What’s Causing Your Foot and Ankle Pain?
Do any of these sound familiar? Everything seemed fine just after your work out, right? Then, seemingly out of nowhere you experience ankle pain. Or, right in the middle of a good run, you feel a shooting pain. What could it be, and what’s the right treatment for your ankle pain?
The National Stem Cell Institute (NSI), a leading regenerative medicine clinic in the United States, sees thousands of foot and ankle pain patients yearly. Each person is unique, but there are always similarities regarding ankle pain that is worth noting.
So let’s begin with a few foot and ankle basics then delve into some of the most common reasons for the pain.
Foot and Ankle Pain Basics
Let’s start with the basics. The ankle is one of the body’s “hinged” joints. This hinging allows a wide range of motion. Usually, that’s a great thing. But when something goes wrong, the generous movement of this hinge joint can be the source of foot and ankle pain. On the other side of the spectrum, if something prevents full motion of the joint, once again the result can be ankle pain.
Foot and ankle pain can result from a number of injury types or diseases. These include:
A sprain is one of the most common injuries to the ankle. It’s a musculoskeletal injury that affects the ligaments. A sprain is when a ligament experiences a partial or full tear. Sprains are the result of the ligament being abruptly stretched. Ankle pain can be moderate to severe.
Ligament tears can occur in either the inner or outer areas of the joint. In some cases, both inner and outer areas can be injured. An ankle sprain is more likely to happen when there is muscular weakness or when an ankle has experienced a previous injury or injuries.
Typically, these injuries happen when an ankle is abruptly twisted, such as during a basketball game or tennis match.
A sprain can be caused by non-sports activities, too.
Most of us have experienced “turning an ankle” by stepping off an uneven surface. With sprains, ankle pain usually starts out as severe. But the level of ankle pain isn’t always a dependable marker of the degree of damage. A popping sensation may be part of the sprain symptoms, too. Swelling usually occurs directly over the area of ligament tear due to injured blood vessels leaking fluid.
Diagnosis of a sprain and the degree of ligament tear requires a physical exam by a medical professional. If the examiner feels the sprain is significant, she may recommend X-rays to determine if there is a fracture. Particularly for people with a history of weak bones, as is the case in osteoporosis, for example, fractures can happen even without the injury to the ligaments.
How Sprains are Treated
In many cases, acute ankle pain from a sprain can be alleviated with proper amounts of rest and cyclical ice application. It’d best to limit walking to a minimum and to avoid putting weight on the injured ankle as much as possible during the recovery period.
Elevating the leg can help ease swelling, foot and ankle pain. Often the medical professional will recommend the use of crutches while recovering. Doing so helps to prevent more trauma to the injured ligament.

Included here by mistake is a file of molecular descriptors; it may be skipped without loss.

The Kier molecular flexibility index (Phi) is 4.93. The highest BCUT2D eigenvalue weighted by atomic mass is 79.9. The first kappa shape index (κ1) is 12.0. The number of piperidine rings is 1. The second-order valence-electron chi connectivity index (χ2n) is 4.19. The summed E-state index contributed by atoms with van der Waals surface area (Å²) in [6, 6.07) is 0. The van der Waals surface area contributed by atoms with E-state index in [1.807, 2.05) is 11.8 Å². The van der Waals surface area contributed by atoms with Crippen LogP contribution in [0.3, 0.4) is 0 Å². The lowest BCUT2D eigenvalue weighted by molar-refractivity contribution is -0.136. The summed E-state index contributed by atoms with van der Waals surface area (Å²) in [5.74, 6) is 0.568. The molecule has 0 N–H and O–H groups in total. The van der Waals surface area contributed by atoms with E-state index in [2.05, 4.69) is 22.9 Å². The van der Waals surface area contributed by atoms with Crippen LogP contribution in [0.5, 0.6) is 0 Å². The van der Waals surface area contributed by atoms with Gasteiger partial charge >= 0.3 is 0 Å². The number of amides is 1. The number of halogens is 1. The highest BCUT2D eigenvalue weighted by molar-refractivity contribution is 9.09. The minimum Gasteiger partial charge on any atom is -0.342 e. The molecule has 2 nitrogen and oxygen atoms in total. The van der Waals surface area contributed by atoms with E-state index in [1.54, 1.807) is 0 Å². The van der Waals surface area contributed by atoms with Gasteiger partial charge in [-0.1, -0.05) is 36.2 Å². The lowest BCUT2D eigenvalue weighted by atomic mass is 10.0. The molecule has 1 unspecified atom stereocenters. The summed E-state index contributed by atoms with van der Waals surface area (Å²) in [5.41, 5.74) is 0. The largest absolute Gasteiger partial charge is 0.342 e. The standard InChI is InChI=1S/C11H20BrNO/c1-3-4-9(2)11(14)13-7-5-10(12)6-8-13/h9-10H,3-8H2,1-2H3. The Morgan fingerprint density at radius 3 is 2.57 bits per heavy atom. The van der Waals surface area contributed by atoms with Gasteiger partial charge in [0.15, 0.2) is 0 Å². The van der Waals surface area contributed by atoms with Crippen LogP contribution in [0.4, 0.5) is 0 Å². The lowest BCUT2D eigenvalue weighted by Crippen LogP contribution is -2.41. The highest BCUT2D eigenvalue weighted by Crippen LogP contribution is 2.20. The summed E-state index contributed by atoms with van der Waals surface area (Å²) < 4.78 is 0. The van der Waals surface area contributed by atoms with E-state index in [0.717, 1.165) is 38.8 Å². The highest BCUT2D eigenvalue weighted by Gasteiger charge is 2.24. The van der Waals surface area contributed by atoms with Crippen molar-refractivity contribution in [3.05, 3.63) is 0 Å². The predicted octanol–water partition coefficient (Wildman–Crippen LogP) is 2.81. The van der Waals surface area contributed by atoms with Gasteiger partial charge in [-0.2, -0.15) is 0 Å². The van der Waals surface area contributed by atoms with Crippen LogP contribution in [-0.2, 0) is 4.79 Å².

Over the counter anti-inflammatory medication often relieves ankle pain, but your doctor may prescribe a stronger anti-inflammatory depending on the severity of the injury.
When the sprain is very severe, the doctor may recommend using an immobilization cast.
The most severe sprains may require surgery. For people who are particularly active in sprain-prone sports, this is often the case. Physical therapy is regularly used in cases of a severe sprain. But often doctors recommend lower leg muscle exercises even for mild sprains since strengthening these muscles is an effective way to help prevent re-injury and ankle pain down the line.
A Note About Strains as Opposed to Sprains
A strain is similar to a sprain, in that a strain also describes a stretching or tearing of soft tissue. In the case of a strain, however, the injury affects a muscle or tendon. As with sprains, the severity and ankle pain of strains will determine the type of treatment.
Fractures of the bones in the ankle can range from minute stress fractures that radiate along a bone to full breaks. In any case, the result is usually ankle pain or a combination of foot and ankle pain. It is not unusual for fractures to accompany sprains, but the presence of a sprain doesn’t necessary mean a fracture is present.
If the bone break hasn’t resulted in a misaligned bone, a medical “boot” is commonly prescribed. This is true as well for a stress fracture. For most people, the boot helps diminish ankle pain significantly. In severe cases, the fracture may require surgical pinning or the need to perform open surgery on the broken bone.
Tendinitis occurs when a tendon has become inflamed. It can be the cause of mild, moderate, or severe foot and ankle pain. Ankle tendinitis is generally the result of trauma due to a sports injury or the overuse of a tendon.
But it can also be a warning sign of an underlying disease such as osteoarthritis. Whether occurring in the ankle, elbow, or elsewhere the hallmark symptoms of tendinitis are pain, swelling, and tenderness in the affected area.
The joint and ankle pain of tendinitis can come on rapidly or occur more gradually. Using the affected joint should be restricted while the tendon is still inflamed since risk is heightened for causing the inflamed tendon to rupture or tear.